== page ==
Waking Ideas Publishing - Health & Life Stories
Written By Danny Nicolas
Yves at Naked Capitalism asks her readers how their own local economies are doing, while providing her own answer.
But why has the media been so clueless? Cynics might argue that they are paid to be clueless, and there is more than a bit of truth in that. However, I suspect at least as powerful is that the overwhelming majority of reporters live in New York or Washington DC, two cities relatively unaffected by the downturn. DC is awash in lobbyist dollars and New York has been kept afloat by super low interest rates and other sops to the banks.
I’ve gone to the Casco Bay area (Portland is at the south end of Cacso Bay) around this time of year for over 20 years, including the particularly bad 1990-1991 recession, which seemed to hit this economy harder than most of the US. Some indicators:
1. The roads are just not busy enough. We rent a house in a major vacation area. The traffic level is notably lighter than in the past. We expected to see this in 2008 or 2009 and didn’t much then.
2. Normally we avoid Freeport entirely till after Labor Day. Freeport is the home of LL Bean and has become a America shopping town of sorts, with lots of aspirational middle class outlet stores (Calvin Klein, Nike, J. Crew) and is typically mobbed in the summer and still pretty busy right after Labor Day. One of my relatives was in desperate need of a book fix, so mid-week we relented and went to a used book store on the edge of Freeport and could tell the roads in and out were way underpopulated relative to the norm. We decided to venture in today so the nieces could shop, and Freeport was a ghost town.
3. We always go further up the coast to Boothbay Harbor, and often take a cruise. There were notably fewer options on offer. Again, this is one of the biggest weeks of the year, and suggests the tour operators have cut back their schedules from past years.
And consider this too: given the strength of the Canadian dollar, you’d expect Canadians coming to the US to be a partial offset to any fall in domestic holiday spending.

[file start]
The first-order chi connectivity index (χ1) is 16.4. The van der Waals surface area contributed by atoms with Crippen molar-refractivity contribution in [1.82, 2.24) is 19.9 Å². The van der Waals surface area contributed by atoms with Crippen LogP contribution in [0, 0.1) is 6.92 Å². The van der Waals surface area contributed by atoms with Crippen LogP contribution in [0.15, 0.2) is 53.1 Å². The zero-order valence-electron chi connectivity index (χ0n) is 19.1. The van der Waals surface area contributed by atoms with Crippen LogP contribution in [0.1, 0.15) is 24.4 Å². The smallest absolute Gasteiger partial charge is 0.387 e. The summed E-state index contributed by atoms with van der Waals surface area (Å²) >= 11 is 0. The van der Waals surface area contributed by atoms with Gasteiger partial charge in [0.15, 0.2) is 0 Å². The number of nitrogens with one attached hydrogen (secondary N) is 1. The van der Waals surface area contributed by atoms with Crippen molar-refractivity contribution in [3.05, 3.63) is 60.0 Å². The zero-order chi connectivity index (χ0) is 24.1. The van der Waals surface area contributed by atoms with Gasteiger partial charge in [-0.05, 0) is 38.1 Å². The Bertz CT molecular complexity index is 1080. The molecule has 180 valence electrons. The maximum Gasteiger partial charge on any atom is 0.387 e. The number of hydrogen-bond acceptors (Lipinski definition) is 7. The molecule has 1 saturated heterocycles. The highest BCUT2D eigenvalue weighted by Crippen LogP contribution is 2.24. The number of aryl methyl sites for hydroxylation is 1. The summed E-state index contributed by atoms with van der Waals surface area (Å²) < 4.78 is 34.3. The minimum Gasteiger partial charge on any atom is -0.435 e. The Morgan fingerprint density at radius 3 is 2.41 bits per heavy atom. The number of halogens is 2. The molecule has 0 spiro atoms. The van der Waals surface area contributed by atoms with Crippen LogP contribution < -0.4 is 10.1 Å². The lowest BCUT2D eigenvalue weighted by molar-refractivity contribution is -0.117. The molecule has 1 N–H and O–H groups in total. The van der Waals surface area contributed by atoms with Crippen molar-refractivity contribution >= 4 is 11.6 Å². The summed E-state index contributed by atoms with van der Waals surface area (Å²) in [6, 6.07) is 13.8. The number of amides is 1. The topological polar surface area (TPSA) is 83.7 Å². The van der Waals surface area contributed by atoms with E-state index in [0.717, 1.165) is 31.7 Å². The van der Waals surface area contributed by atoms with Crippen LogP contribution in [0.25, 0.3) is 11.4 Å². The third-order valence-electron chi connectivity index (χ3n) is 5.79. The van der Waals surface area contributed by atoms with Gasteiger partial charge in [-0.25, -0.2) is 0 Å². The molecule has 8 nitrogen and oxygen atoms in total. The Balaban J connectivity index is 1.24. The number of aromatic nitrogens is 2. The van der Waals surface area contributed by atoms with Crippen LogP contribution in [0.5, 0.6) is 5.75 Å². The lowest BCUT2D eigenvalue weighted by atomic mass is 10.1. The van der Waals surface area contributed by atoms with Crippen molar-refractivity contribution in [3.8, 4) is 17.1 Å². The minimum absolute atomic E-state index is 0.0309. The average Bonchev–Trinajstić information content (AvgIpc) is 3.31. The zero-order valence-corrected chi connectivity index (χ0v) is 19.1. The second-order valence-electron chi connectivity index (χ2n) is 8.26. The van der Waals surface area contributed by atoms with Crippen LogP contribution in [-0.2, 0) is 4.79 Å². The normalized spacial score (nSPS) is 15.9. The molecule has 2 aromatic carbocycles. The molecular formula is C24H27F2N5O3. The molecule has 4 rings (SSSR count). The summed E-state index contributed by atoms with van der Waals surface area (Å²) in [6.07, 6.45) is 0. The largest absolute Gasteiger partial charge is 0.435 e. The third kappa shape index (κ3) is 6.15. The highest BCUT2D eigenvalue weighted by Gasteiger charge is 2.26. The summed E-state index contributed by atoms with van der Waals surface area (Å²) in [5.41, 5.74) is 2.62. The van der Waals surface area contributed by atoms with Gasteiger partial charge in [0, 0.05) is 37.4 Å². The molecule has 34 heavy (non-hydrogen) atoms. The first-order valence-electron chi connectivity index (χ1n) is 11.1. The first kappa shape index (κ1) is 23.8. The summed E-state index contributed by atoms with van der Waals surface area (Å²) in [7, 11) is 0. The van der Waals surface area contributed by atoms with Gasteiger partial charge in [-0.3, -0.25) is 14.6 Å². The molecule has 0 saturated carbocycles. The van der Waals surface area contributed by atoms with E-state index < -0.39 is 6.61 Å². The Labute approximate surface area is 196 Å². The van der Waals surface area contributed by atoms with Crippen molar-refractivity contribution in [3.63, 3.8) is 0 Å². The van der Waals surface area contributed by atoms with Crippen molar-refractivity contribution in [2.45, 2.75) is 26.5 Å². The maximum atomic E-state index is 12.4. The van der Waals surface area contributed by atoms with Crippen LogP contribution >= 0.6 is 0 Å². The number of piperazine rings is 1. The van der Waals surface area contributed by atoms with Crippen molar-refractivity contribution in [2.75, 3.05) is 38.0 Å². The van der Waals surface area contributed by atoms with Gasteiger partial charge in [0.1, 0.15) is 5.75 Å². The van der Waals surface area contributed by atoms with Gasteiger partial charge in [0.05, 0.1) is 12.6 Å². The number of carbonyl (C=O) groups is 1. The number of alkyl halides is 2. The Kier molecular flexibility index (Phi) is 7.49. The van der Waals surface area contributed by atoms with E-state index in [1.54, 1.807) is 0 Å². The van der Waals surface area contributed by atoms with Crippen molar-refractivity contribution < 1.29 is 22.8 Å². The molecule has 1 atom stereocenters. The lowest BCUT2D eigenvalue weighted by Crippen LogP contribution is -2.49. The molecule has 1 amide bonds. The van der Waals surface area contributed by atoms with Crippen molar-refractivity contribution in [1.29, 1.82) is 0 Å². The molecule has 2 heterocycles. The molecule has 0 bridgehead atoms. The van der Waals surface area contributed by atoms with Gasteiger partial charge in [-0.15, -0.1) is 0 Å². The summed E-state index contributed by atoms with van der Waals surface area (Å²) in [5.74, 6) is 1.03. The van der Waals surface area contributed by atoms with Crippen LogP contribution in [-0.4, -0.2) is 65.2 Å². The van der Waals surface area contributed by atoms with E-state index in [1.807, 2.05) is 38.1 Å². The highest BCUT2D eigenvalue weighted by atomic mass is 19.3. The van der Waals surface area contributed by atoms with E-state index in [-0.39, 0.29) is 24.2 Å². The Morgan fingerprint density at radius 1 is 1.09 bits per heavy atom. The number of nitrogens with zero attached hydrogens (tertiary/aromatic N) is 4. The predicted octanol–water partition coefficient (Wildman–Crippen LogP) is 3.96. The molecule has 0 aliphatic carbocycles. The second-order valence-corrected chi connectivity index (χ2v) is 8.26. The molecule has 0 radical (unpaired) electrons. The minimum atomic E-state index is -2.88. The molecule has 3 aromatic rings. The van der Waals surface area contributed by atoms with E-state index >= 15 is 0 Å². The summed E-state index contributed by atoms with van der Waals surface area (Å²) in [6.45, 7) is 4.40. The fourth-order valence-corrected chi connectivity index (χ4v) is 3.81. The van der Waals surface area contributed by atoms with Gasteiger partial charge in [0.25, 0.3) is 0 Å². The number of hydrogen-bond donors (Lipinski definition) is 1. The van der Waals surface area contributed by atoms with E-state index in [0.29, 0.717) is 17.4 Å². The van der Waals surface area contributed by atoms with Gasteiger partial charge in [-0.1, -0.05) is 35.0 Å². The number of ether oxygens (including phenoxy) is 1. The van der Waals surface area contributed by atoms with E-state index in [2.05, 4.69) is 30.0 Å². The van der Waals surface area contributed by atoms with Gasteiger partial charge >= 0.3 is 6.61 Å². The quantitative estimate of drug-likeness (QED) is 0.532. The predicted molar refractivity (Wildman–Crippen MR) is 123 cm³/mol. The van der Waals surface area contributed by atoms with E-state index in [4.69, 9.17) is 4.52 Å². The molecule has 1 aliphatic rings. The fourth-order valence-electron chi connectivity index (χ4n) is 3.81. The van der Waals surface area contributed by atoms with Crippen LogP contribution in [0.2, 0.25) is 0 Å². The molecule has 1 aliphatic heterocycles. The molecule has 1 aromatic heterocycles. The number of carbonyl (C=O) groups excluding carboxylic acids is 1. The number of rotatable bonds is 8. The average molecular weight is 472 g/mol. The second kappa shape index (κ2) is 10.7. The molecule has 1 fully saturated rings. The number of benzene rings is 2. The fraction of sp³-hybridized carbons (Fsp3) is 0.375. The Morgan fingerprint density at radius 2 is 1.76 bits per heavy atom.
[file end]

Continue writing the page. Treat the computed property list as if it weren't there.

I live in Silicon Valley. Supposedly things aren’t so bad here, however when I drive down El Camino Real I see loads of empty store fronts in Palo Alto, Menlo Park and Mountain View. there are also loads of empty store fronts on Santa Cruz avenue, which has been a popular shopping area since we moved here 15 years ago.
I think that the unemployment rate here would be higher, if it weren’t for the fact that housing is so expensive, so when people lose their jobs they move out of the area quickly, back to other parts of the country where they have relatives. it seemed to work that way during the tech bust.
Things in West TN proceed at their usual languid pace. Like others have pointed out; quite a few empty storefronts. In fact was trying to rent a storefront in a half-empty strip mall. The landlord wouldn’t budge from his premium 2007 rent price. I pointed out to him how his property was worth 45% less now and he needed to start working on some reality-based leases.
In other news, we took in an 18 year old homeless girl. We’re sharing her with a few other families to distribute the burden. Also; all the kids have moved back home, pets included.
One serious accident or medical bill and we will all be out on the street.
To begin with, Los Angeles is a total disaster. Poverty and homelessness are dismal, and there are no jobs to speak of. Some of the areas north of LA where I commuted to are actually almost third world, with poverty, addition, and crime completely out of control. So, outside of the affluent areas, California seems to be falling apart.
Traffic in Houston was not nearly as bad as what I was told it would be, although the freeways are a complete disaster in terms of maintenance. Houston’s freeways were the worst I have seen anywhere in the US. In general, the infrastructure in Houston is falling apart. Not only are the potholes the size of canyons, but there are mountains of trash and roadkill on the side of the roads that never get picked up. There is a “Space for Lease” sign in front of almost every building, many strip malls are almost entirely empty, and there are panhandlers at every intersection. Most malls I visited are like ghost towns (except for those in the oligarchic areas), and the infrastructure in the poor areas of Houston, such as Pasadena, resembles those in Afghanistan. As if this were not enough, thanks to a massive aging petrochemical industry littering the Houston area, the air and water pollution there are by far the worst I have seen anywhere.
Hi end and even nice restaurants are having a progressively harder and harder time remaining opened. Cookouts are smaller this year. Steaks to burgers, burgers to brats and hot dogs. Food vendor business at our terrific free (mostly) outddoor music events is down.Alcohol consumption is up statewide. Dayton has apparantly bottomed and may bounce, Toledo is a disaster, as are vast tracts of Columbus and Cleveland, Akron, Youngstown well….
I hate to put it this way but the former homes of the people who worked in the factories and their neighborhoods are now indisdtinnguishable by race.If you are not management of a quite successful business you are in deep trouble.
Published on Saturday, September 3rd, 2011 at 12:44 pm | Both comments and trackbacks are currently closed.